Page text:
President Barack Obama, Senator John McCain, and a host of others may have doubts about stand-your-ground laws, but a majority of Americans in a new poll favor the controversial provisions.
With respondents dividing along racial and gender lines, voters back stand-your-ground provisions 53 percent to 40 percent, according to a national poll by Quinnipiac University. The laws, now on the books in about half the states, have drawn attention since the fatal shooting last year of Florida teenager Trayvon Martin. Florida passed the first stand-your-ground measure in 2005 with strong support from the National Rifle Association.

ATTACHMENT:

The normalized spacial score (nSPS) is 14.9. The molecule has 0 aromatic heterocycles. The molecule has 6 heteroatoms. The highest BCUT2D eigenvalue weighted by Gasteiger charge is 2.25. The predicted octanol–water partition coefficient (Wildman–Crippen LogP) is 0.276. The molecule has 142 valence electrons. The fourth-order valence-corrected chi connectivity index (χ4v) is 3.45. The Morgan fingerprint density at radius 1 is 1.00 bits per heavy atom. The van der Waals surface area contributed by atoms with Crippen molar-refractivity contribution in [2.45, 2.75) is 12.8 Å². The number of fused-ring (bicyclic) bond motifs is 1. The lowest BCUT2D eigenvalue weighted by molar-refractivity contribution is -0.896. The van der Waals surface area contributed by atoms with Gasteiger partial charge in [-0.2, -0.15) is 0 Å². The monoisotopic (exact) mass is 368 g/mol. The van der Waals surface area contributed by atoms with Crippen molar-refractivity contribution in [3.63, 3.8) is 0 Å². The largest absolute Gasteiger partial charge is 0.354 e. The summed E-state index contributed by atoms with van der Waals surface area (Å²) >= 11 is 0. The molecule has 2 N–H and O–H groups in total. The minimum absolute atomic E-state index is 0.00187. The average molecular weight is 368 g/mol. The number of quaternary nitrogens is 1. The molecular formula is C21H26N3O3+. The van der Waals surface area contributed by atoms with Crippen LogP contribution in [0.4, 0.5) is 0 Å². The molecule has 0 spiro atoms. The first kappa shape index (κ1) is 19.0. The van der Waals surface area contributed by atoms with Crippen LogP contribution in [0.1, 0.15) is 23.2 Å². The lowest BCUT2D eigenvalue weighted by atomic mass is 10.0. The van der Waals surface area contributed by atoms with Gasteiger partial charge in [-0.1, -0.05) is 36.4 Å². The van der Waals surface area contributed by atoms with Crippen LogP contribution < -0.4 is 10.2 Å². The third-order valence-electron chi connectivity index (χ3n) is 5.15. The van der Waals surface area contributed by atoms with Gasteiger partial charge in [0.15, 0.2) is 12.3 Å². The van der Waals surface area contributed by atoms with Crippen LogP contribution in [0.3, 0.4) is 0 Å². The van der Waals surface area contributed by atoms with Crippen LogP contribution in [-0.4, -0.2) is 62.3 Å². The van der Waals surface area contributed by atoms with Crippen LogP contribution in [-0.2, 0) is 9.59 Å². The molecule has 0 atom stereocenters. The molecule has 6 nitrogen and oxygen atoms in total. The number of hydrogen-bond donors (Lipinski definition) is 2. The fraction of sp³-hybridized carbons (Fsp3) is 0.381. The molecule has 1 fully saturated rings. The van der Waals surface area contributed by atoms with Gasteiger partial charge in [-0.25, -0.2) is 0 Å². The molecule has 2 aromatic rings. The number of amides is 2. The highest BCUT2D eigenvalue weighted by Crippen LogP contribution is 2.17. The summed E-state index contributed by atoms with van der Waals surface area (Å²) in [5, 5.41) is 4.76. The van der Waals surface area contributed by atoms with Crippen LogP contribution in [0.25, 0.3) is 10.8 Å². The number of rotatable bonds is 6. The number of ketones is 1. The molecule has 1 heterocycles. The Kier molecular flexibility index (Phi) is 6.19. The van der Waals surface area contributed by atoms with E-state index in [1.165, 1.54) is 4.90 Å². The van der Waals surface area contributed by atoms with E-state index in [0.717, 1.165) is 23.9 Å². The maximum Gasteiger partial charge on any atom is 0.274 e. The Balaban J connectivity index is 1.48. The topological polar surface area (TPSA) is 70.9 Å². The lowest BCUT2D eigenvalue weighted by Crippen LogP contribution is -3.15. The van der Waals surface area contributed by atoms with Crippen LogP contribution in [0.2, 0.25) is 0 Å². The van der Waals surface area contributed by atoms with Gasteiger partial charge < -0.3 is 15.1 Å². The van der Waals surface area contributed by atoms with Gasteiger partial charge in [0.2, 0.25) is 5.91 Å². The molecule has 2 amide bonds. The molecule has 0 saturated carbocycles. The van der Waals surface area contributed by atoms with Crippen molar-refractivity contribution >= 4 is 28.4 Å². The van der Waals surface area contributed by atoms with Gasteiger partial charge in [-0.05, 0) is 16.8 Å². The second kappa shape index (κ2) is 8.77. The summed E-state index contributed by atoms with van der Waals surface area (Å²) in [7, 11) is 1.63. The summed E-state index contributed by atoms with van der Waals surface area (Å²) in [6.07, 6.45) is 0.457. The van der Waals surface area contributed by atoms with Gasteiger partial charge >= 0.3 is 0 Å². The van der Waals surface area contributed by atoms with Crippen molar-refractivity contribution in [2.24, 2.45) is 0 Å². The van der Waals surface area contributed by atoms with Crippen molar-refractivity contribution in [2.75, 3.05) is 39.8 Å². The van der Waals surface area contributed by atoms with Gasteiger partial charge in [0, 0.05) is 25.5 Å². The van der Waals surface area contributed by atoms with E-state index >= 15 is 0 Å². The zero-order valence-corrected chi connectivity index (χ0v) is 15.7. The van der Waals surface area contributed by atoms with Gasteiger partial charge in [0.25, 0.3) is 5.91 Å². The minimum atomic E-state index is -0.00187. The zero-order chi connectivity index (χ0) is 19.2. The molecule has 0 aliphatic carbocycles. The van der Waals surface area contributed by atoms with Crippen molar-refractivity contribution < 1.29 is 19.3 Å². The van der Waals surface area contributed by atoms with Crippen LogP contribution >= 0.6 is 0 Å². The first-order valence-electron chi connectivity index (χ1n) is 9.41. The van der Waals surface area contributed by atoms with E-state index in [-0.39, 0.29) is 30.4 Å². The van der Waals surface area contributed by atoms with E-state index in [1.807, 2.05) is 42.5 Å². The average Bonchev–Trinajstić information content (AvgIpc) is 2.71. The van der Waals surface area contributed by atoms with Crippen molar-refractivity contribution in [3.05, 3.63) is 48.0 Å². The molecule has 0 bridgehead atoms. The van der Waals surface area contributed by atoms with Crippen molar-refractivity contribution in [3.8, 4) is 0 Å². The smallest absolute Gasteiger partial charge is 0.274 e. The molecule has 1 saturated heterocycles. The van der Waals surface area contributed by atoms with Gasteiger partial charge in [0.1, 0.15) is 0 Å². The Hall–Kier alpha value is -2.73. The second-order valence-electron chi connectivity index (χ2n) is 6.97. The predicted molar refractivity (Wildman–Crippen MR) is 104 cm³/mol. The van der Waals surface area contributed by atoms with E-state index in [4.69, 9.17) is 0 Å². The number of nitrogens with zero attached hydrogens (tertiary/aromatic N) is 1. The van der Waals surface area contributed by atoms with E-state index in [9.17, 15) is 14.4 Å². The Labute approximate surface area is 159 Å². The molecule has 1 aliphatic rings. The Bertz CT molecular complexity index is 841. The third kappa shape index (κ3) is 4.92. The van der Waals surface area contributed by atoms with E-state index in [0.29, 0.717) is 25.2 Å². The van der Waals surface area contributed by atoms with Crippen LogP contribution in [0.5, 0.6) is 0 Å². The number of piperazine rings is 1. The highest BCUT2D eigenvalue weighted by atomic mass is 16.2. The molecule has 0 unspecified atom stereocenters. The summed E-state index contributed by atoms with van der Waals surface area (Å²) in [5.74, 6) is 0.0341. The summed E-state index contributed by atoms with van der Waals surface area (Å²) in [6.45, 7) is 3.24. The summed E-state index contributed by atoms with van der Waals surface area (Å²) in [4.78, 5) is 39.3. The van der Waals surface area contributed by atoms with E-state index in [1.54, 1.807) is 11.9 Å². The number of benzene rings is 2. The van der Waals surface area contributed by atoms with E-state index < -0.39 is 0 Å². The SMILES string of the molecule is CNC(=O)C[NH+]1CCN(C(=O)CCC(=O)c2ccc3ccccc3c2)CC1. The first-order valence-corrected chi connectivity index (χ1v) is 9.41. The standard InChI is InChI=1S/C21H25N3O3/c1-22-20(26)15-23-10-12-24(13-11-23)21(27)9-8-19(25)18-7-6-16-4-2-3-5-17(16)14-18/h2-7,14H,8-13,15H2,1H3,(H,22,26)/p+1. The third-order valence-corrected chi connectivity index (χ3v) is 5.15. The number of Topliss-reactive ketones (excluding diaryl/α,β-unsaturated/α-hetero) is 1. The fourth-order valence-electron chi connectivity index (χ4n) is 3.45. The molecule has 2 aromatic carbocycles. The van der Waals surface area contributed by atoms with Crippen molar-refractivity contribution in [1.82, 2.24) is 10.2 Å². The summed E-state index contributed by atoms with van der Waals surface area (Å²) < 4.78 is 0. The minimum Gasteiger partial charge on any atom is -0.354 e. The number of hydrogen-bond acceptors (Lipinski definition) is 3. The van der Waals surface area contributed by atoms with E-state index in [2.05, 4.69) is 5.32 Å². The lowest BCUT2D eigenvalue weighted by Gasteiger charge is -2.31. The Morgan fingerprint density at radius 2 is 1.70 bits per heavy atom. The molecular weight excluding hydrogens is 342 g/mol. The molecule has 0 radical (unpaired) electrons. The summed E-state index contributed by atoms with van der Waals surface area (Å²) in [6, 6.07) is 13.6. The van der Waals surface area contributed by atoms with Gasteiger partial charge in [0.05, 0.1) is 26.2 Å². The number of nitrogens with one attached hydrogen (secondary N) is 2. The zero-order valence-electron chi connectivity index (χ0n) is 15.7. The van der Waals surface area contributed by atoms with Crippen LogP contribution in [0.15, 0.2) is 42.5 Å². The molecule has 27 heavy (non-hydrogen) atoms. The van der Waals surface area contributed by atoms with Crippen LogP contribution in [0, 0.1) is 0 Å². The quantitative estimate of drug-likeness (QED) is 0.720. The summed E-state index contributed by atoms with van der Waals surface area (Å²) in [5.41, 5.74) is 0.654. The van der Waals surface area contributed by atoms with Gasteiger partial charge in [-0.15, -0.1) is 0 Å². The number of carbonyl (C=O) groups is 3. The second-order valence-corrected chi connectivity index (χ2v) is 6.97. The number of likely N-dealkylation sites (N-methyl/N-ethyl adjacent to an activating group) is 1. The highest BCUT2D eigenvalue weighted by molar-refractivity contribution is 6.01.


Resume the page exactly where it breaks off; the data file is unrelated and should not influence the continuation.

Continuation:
The laws generally allow individuals to use force in self defense—and without having to retreat first—so long as they reasonably believe they face a deadly threat. One of the paradoxes of the furious debate about the acquittal of Martin’s killer, George Zimmerman, is that his lawyers declined to invoke Florida’s stand-your-ground statute as part of his defense. Nevertheless, the statutes have become a flash point in a racially charged, media-fueled argument over whether the stand-your-ground ethos, combined with widespread laws permitting the concealed carrying of firearms, encourage violence or deter it.